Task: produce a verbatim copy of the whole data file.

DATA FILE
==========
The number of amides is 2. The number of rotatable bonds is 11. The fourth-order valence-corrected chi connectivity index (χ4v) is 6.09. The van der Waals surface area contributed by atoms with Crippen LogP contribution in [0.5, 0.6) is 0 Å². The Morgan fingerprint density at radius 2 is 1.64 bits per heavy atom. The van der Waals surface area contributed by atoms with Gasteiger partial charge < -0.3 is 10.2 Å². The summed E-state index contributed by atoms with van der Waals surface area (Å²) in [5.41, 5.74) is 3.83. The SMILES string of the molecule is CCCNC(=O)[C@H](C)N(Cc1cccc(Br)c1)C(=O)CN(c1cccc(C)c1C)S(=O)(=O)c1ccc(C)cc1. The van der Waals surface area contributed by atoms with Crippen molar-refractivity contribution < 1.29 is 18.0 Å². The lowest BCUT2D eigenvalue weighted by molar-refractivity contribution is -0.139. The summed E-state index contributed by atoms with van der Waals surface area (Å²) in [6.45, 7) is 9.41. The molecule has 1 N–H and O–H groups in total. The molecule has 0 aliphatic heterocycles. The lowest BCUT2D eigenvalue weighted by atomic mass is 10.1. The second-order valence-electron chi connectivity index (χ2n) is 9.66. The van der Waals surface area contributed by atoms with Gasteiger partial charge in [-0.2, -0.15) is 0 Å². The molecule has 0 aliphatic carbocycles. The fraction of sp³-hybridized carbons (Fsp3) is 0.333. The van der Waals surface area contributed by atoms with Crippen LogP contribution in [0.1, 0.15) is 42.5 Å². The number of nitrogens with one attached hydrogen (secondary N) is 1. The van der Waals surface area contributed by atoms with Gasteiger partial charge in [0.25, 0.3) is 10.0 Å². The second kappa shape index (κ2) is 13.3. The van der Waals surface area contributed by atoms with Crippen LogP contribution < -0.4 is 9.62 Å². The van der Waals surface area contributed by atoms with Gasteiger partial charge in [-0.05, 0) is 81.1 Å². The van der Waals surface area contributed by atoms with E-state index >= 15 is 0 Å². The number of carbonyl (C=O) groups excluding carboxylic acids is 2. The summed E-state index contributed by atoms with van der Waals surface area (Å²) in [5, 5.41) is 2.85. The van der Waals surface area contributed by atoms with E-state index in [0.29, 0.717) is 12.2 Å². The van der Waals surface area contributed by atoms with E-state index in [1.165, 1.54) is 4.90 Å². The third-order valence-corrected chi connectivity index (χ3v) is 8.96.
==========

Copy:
The number of amides is 2. The number of rotatable bonds is 11. The fourth-order valence-corrected chi connectivity index (χ4v) is 6.09. The van der Waals surface area contributed by atoms with Crippen LogP contribution in [0.5, 0.6) is 0 Å². The Morgan fingerprint density at radius 2 is 1.64 bits per heavy atom. The van der Waals surface area contributed by atoms with Gasteiger partial charge < -0.3 is 10.2 Å². The summed E-state index contributed by atoms with van der Waals surface area (Å²) in [5.41, 5.74) is 3.83. The SMILES string of the molecule is CCCNC(=O)[C@H](C)N(Cc1cccc(Br)c1)C(=O)CN(c1cccc(C)c1C)S(=O)(=O)c1ccc(C)cc1. The van der Waals surface area contributed by atoms with Crippen molar-refractivity contribution < 1.29 is 18.0 Å². The lowest BCUT2D eigenvalue weighted by molar-refractivity contribution is -0.139. The summed E-state index contributed by atoms with van der Waals surface area (Å²) in [6.45, 7) is 9.41. The molecule has 1 N–H and O–H groups in total. The molecule has 0 aliphatic heterocycles. The lowest BCUT2D eigenvalue weighted by atomic mass is 10.1. The second-order valence-electron chi connectivity index (χ2n) is 9.66. The van der Waals surface area contributed by atoms with Gasteiger partial charge in [-0.2, -0.15) is 0 Å². The molecule has 0 aliphatic carbocycles. The fraction of sp³-hybridized carbons (Fsp3) is 0.333. The van der Waals surface area contributed by atoms with Crippen LogP contribution in [0.1, 0.15) is 42.5 Å². The number of nitrogens with one attached hydrogen (secondary N) is 1. The van der Waals surface area contributed by atoms with Gasteiger partial charge in [0.25, 0.3) is 10.0 Å². The second kappa shape index (κ2) is 13.3. The van der Waals surface area contributed by atoms with Crippen LogP contribution < -0.4 is 9.62 Å². The van der Waals surface area contributed by atoms with Gasteiger partial charge in [-0.05, 0) is 81.1 Å². The van der Waals surface area contributed by atoms with E-state index >= 15 is 0 Å². The number of carbonyl (C=O) groups excluding carboxylic acids is 2. The summed E-state index contributed by atoms with van der Waals surface area (Å²) in [5, 5.41) is 2.85. The van der Waals surface area contributed by atoms with E-state index in [0.29, 0.717) is 12.2 Å². The van der Waals surface area contributed by atoms with E-state index in [1.165, 1.54) is 4.90 Å². The third-order valence-corrected chi connectivity index (χ3v) is 8.96.